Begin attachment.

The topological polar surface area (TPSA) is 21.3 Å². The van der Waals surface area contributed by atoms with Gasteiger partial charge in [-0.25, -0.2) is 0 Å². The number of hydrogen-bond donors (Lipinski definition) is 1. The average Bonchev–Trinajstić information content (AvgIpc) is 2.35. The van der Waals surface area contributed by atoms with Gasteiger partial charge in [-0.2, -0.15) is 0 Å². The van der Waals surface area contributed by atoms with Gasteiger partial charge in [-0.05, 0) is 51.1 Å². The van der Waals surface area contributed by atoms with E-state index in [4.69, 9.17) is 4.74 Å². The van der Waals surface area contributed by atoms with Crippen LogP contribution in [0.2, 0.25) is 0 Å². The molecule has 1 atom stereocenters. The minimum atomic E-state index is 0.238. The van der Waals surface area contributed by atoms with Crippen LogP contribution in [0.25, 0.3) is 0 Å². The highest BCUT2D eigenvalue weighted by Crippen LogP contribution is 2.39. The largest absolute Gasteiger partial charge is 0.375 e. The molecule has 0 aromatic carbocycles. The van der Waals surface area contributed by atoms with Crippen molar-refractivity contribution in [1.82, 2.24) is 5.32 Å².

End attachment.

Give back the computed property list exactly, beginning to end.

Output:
The topological polar surface area (TPSA) is 21.3 Å². The van der Waals surface area contributed by atoms with Gasteiger partial charge in [-0.25, -0.2) is 0 Å². The number of hydrogen-bond donors (Lipinski definition) is 1. The average Bonchev–Trinajstić information content (AvgIpc) is 2.35. The van der Waals surface area contributed by atoms with Gasteiger partial charge in [-0.2, -0.15) is 0 Å². The van der Waals surface area contributed by atoms with Gasteiger partial charge in [-0.05, 0) is 51.1 Å². The van der Waals surface area contributed by atoms with E-state index in [4.69, 9.17) is 4.74 Å². The van der Waals surface area contributed by atoms with Crippen LogP contribution in [0.2, 0.25) is 0 Å². The molecule has 1 atom stereocenters. The minimum atomic E-state index is 0.238. The van der Waals surface area contributed by atoms with Crippen LogP contribution in [0.25, 0.3) is 0 Å². The highest BCUT2D eigenvalue weighted by Crippen LogP contribution is 2.39. The largest absolute Gasteiger partial charge is 0.375 e. The molecule has 0 aromatic carbocycles. The van der Waals surface area contributed by atoms with Crippen molar-refractivity contribution in [1.82, 2.24) is 5.32 Å².